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Home : Media : News Admin
NEWS | March 18, 2016

USS North Carolina returns from third deployment

By Lieutenant Junior Grade Samuel Boyle, Submarine Force Pacific Public Affairs

JOINT BASE PEARL HARBOR-HICKAM, Hawaii – The Virginia-class fast-attack submarine USS North Carolina (SSN 777) returned to its homeport of historic Joint Base Pearl Harbor-Hickam to a festive St. Patrick’s Day reception on March 17, after the successful completion of her third scheduled deployment to the Western Pacific.

During deployment, the nuclear-powered warship traveled more than 36,000 nautical miles and conducted three port-call visits to Yokosuka, Japan, Guam and Busan, South Korea while conducting combined, international training exercises and missions critical to national security.

“I can’t speak enough about this crew of Tar Heels,” said Cmdr. Gary Montalvo of Durham, N.C., commanding officer aboard USS North Carolina. “The singular accomplishments are too many to list. We have developed into not only an effective warfighting team, but also a family, the Tar Heel family.”

One of the highlights of the deployment was conducting a bilateral anti-submarine warfare training exercise with the Republic of Korea Navy (ROKN) submarine ROKS Kim Jwa-Jin (SS 076). During the exercise, the Tar Heel Boat hosted several dignitaries and local officials, including the US Ambassador to South Korea, Mark Lippert, and the commander of the Republic of Korea Fleet, Vice Adm. Ki Sik Lee.

“We hosted three members of the ROKN submarine force underway and had the opportunity to share stories and experiences where we realized submarining provides a truly common bond no matter the nation,” said Montalvo.

While deployed, 14 crew members earned their submarine warfare qualifications and now wear the coveted submarine warfare insignia, or dolphins. Additionally, five Sailors were advanced in rank.

“With 70 percent of the crew experiencing their first deployment, we relied heavily on both a comprehensive pre-deployment training period and the experience and mentorship of our senior crew members,” stated Montalvo. “This is a family of humble and hungry Sailors excited about the challenges ahead. I am confident there is nothing these Tar Heels cannot accomplish as a team.”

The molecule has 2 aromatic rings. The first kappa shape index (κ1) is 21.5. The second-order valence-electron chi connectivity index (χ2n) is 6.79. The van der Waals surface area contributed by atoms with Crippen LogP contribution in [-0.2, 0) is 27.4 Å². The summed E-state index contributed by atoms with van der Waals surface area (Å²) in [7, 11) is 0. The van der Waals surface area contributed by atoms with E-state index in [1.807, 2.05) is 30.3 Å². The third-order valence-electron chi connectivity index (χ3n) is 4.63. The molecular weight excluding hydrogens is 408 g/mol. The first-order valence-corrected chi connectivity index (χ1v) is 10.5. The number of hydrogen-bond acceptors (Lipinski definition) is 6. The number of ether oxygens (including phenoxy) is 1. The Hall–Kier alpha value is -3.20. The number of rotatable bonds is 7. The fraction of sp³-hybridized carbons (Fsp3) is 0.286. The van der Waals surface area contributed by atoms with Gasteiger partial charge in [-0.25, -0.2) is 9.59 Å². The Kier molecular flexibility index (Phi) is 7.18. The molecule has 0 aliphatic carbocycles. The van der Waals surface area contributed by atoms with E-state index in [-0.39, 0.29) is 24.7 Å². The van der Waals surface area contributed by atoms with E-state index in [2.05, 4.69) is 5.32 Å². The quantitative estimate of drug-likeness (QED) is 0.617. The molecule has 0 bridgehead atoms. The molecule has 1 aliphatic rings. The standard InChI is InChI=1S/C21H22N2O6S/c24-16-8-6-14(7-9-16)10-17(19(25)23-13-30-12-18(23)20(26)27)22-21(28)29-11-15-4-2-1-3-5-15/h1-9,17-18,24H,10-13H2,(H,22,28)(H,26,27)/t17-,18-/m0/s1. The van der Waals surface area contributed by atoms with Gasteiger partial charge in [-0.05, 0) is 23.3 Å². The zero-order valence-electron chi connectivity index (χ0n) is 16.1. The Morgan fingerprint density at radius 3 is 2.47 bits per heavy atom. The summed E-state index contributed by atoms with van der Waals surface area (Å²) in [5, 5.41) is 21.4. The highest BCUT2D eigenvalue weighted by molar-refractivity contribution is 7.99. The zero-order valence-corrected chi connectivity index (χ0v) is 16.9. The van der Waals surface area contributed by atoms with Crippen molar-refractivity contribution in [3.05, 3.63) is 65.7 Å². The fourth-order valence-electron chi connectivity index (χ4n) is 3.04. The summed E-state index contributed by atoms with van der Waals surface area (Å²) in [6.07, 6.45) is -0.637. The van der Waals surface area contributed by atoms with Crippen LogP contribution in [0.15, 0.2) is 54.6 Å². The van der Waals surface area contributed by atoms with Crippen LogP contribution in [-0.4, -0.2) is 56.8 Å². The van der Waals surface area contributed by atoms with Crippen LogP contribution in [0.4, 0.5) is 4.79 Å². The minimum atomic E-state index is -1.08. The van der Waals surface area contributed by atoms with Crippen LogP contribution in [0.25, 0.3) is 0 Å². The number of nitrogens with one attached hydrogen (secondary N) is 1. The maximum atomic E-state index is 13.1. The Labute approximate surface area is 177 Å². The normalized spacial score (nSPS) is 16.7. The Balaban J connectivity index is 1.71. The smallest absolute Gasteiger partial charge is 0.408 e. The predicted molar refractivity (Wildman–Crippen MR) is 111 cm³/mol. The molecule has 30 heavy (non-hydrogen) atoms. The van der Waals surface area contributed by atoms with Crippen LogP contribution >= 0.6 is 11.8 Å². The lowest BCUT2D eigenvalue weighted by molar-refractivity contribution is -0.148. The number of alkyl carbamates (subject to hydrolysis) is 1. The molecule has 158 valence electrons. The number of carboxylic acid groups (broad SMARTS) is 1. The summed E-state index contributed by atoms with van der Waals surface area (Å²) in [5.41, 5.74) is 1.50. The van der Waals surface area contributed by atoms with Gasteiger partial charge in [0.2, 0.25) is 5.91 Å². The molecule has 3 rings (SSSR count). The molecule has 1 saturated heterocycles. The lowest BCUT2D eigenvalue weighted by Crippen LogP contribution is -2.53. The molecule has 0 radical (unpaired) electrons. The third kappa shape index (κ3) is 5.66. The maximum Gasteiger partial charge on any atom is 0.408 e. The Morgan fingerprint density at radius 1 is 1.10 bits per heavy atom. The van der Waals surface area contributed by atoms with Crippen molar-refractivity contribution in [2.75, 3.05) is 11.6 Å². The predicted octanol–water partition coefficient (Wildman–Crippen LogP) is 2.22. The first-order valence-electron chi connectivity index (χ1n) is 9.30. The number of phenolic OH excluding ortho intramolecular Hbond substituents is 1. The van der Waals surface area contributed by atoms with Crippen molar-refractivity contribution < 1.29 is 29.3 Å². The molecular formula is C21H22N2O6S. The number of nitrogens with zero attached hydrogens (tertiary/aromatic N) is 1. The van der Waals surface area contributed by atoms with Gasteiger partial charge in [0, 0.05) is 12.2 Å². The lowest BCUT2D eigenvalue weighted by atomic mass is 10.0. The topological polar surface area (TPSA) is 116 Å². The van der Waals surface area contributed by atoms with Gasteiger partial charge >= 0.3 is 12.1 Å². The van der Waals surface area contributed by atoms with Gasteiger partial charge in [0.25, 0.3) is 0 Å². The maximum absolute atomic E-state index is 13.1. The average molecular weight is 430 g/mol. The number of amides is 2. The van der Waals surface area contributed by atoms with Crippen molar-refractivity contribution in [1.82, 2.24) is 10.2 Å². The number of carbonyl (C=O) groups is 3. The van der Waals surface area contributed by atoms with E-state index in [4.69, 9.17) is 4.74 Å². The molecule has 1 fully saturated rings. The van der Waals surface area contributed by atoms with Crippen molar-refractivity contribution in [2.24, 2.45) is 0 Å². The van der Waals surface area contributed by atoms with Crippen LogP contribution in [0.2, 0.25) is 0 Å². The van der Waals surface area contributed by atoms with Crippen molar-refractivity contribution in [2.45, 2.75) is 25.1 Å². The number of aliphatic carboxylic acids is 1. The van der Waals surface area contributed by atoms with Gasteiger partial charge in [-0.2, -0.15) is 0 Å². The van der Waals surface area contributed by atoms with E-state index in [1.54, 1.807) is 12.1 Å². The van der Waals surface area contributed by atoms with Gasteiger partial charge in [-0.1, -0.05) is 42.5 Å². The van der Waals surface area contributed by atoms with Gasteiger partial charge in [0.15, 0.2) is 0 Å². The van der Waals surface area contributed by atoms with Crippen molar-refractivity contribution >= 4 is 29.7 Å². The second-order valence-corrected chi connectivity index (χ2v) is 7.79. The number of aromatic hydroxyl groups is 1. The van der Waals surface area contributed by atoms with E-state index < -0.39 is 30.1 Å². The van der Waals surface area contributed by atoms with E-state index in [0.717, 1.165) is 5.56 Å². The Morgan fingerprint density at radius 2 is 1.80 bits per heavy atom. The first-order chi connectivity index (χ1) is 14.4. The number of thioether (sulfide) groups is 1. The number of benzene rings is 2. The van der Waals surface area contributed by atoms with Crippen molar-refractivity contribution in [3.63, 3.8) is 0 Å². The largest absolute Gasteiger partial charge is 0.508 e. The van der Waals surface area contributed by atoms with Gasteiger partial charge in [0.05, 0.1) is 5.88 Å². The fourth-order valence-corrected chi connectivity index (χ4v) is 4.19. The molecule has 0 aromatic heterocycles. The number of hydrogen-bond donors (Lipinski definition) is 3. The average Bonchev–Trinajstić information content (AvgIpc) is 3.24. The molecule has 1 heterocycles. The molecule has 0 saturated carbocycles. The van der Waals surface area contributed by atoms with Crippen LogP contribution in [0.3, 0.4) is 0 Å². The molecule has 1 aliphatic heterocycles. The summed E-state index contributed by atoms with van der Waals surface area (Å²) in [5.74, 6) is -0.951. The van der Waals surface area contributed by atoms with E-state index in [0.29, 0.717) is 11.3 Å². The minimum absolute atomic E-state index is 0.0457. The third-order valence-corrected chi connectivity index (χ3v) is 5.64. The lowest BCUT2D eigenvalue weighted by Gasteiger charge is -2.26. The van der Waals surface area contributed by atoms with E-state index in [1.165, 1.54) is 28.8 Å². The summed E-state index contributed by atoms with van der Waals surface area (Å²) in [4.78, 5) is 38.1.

While the crew of the submarine prepared for their highly anticipated return, friends and family members, most of them clad in green, eagerly waited for their loved ones along the channel and on the pier.

“Is that not the most beautiful sight in the world?” exclaimed Adriana O’Donnell, the wife of the chief of the boat aboard North Carolina, Master Chief Sonar Technician J.R. O’Donnell, as the boat approached the buoy chain that guides vessels into Pearl Harbor.

Waiting along the shore were the proud parents of Electronics Technician 2nd Class Jeremiah Jacobs, who hails from Clinton Township, Mich. “We wanted to be here to see him” said Master Chief Personnelman (Ret.) Jeffrey Jacobs, speaking from experience. “It is important to have someone waiting for you.”

“It was just a perfect deployment with a perfect ending, having all these families here,” said J.R. O’Donnell.

“I am so proud of this crew and what they have accomplished during this past deployment,” said Montalvo about his crew. “They successfully met every goal tasked to us by the operational commander. No matter where this crew ends up in life, they served their nation with distinction, and we all owe them our gratitude.”

Montalvo commented about all of his officers and Sailors. “Deploying for 182 days to the Western Pacific is not easy. This crew met and exceeded all expectations.”

Commissioned on May 3, 2008, USS North Carolina is the fourth of the U.S. Navy’s Virginia-class fast-attack submarines and the fourth warship to be named after the U.S. state of North Carolina. Measuring 377 feet long and weighing more than 7,800 tons, the submarine is capable of executing a multitude of missions including anti-submarine warfare, anti-surface ship warfare, and shallow water operations.